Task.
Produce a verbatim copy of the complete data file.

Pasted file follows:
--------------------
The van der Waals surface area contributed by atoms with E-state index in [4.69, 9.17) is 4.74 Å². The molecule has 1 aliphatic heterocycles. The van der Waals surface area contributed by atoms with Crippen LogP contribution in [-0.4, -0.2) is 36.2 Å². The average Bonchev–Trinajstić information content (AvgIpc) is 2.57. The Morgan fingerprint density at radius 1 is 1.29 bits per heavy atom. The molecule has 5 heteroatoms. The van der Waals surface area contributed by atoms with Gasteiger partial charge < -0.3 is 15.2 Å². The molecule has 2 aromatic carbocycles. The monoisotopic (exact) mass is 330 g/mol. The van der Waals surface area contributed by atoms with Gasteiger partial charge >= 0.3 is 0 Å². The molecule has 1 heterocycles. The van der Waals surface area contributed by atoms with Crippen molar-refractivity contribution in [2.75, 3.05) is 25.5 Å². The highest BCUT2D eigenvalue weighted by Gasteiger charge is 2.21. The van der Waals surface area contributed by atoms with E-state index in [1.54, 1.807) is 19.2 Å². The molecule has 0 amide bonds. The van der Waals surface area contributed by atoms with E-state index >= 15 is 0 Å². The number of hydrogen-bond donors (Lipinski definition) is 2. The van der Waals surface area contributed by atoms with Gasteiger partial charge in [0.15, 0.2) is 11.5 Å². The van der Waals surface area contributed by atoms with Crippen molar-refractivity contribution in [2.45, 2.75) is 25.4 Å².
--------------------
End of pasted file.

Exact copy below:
The van der Waals surface area contributed by atoms with E-state index in [4.69, 9.17) is 4.74 Å². The molecule has 1 aliphatic heterocycles. The van der Waals surface area contributed by atoms with Crippen LogP contribution in [-0.4, -0.2) is 36.2 Å². The average Bonchev–Trinajstić information content (AvgIpc) is 2.57. The Morgan fingerprint density at radius 1 is 1.29 bits per heavy atom. The molecule has 5 heteroatoms. The van der Waals surface area contributed by atoms with Gasteiger partial charge < -0.3 is 15.2 Å². The molecule has 2 aromatic carbocycles. The monoisotopic (exact) mass is 330 g/mol. The van der Waals surface area contributed by atoms with Gasteiger partial charge >= 0.3 is 0 Å². The molecule has 1 heterocycles. The van der Waals surface area contributed by atoms with Crippen molar-refractivity contribution in [2.75, 3.05) is 25.5 Å². The highest BCUT2D eigenvalue weighted by Gasteiger charge is 2.21. The van der Waals surface area contributed by atoms with E-state index in [1.54, 1.807) is 19.2 Å². The molecule has 0 amide bonds. The van der Waals surface area contributed by atoms with E-state index >= 15 is 0 Å². The number of hydrogen-bond donors (Lipinski definition) is 2. The van der Waals surface area contributed by atoms with Gasteiger partial charge in [0.15, 0.2) is 11.5 Å². The van der Waals surface area contributed by atoms with Crippen molar-refractivity contribution in [2.45, 2.75) is 25.4 Å².